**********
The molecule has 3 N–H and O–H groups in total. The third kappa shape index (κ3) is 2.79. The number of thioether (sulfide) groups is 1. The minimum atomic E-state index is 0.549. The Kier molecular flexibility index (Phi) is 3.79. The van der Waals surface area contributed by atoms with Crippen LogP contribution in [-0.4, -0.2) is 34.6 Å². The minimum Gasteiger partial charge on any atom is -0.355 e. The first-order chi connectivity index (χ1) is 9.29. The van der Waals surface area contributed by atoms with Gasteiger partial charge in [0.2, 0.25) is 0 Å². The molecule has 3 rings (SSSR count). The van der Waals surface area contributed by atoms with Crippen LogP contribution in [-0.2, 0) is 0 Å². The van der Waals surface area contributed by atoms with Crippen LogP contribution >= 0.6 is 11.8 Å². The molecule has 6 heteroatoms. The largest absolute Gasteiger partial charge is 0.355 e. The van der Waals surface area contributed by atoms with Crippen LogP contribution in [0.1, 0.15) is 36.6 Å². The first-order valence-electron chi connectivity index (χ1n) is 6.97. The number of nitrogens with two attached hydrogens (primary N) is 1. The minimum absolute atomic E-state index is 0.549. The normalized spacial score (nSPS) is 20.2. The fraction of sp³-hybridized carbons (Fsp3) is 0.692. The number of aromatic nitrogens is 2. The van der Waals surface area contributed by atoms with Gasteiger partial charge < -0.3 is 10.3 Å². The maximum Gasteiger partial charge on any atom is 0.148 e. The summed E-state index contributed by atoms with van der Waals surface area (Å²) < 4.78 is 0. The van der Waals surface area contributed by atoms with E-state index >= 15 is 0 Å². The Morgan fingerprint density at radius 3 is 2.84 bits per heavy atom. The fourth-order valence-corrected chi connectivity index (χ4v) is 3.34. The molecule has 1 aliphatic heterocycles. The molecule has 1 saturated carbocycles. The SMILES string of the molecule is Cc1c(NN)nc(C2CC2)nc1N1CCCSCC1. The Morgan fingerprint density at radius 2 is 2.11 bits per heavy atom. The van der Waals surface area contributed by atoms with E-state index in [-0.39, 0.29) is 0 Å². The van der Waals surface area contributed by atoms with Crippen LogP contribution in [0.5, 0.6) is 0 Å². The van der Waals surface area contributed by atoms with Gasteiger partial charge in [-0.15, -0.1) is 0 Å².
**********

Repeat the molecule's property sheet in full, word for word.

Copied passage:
The molecule has 3 N–H and O–H groups in total. The third kappa shape index (κ3) is 2.79. The number of thioether (sulfide) groups is 1. The minimum atomic E-state index is 0.549. The Kier molecular flexibility index (Phi) is 3.79. The van der Waals surface area contributed by atoms with Crippen LogP contribution in [-0.4, -0.2) is 34.6 Å². The minimum Gasteiger partial charge on any atom is -0.355 e. The first-order chi connectivity index (χ1) is 9.29. The van der Waals surface area contributed by atoms with Gasteiger partial charge in [0.2, 0.25) is 0 Å². The molecule has 3 rings (SSSR count). The van der Waals surface area contributed by atoms with Crippen LogP contribution in [-0.2, 0) is 0 Å². The van der Waals surface area contributed by atoms with Crippen LogP contribution >= 0.6 is 11.8 Å². The molecule has 6 heteroatoms. The largest absolute Gasteiger partial charge is 0.355 e. The van der Waals surface area contributed by atoms with Crippen LogP contribution in [0.1, 0.15) is 36.6 Å². The first-order valence-electron chi connectivity index (χ1n) is 6.97. The number of nitrogens with two attached hydrogens (primary N) is 1. The minimum absolute atomic E-state index is 0.549. The normalized spacial score (nSPS) is 20.2. The fraction of sp³-hybridized carbons (Fsp3) is 0.692. The number of aromatic nitrogens is 2. The van der Waals surface area contributed by atoms with Gasteiger partial charge < -0.3 is 10.3 Å². The maximum Gasteiger partial charge on any atom is 0.148 e. The summed E-state index contributed by atoms with van der Waals surface area (Å²) < 4.78 is 0. The van der Waals surface area contributed by atoms with E-state index >= 15 is 0 Å². The Morgan fingerprint density at radius 3 is 2.84 bits per heavy atom. The fourth-order valence-corrected chi connectivity index (χ4v) is 3.34. The molecule has 1 aliphatic heterocycles. The molecule has 1 saturated carbocycles. The SMILES string of the molecule is Cc1c(NN)nc(C2CC2)nc1N1CCCSCC1. The Morgan fingerprint density at radius 2 is 2.11 bits per heavy atom. The van der Waals surface area contributed by atoms with E-state index in [-0.39, 0.29) is 0 Å². The van der Waals surface area contributed by atoms with Crippen LogP contribution in [0.5, 0.6) is 0 Å². The van der Waals surface area contributed by atoms with Gasteiger partial charge in [-0.15, -0.1) is 0 Å².